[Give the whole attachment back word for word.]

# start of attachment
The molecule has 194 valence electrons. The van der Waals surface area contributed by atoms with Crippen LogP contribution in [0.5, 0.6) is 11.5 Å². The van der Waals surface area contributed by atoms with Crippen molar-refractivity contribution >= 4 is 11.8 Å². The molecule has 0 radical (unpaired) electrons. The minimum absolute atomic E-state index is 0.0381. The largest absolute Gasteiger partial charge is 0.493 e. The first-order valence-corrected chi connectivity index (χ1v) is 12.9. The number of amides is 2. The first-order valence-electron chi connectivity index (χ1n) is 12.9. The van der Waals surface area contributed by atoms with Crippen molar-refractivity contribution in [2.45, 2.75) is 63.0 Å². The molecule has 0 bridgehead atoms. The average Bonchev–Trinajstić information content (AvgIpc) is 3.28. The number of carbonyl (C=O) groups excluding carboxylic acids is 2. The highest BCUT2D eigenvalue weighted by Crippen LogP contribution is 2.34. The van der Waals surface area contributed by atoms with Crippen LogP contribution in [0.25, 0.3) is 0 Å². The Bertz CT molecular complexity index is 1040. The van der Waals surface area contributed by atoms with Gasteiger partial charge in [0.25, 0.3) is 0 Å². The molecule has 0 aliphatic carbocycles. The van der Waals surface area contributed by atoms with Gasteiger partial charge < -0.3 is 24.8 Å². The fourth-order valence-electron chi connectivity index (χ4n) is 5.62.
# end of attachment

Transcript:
The molecule has 194 valence electrons. The van der Waals surface area contributed by atoms with Crippen LogP contribution in [0.5, 0.6) is 11.5 Å². The van der Waals surface area contributed by atoms with Crippen molar-refractivity contribution >= 4 is 11.8 Å². The molecule has 0 radical (unpaired) electrons. The minimum absolute atomic E-state index is 0.0381. The largest absolute Gasteiger partial charge is 0.493 e. The first-order valence-corrected chi connectivity index (χ1v) is 12.9. The number of amides is 2. The first-order valence-electron chi connectivity index (χ1n) is 12.9. The van der Waals surface area contributed by atoms with Crippen molar-refractivity contribution in [2.45, 2.75) is 63.0 Å². The molecule has 0 bridgehead atoms. The average Bonchev–Trinajstić information content (AvgIpc) is 3.28. The number of carbonyl (C=O) groups excluding carboxylic acids is 2. The highest BCUT2D eigenvalue weighted by Crippen LogP contribution is 2.34. The van der Waals surface area contributed by atoms with Crippen LogP contribution in [0.25, 0.3) is 0 Å². The Bertz CT molecular complexity index is 1040. The van der Waals surface area contributed by atoms with Gasteiger partial charge in [0.25, 0.3) is 0 Å². The molecule has 0 aliphatic carbocycles. The van der Waals surface area contributed by atoms with Gasteiger partial charge < -0.3 is 24.8 Å². The fourth-order valence-electron chi connectivity index (χ4n) is 5.62.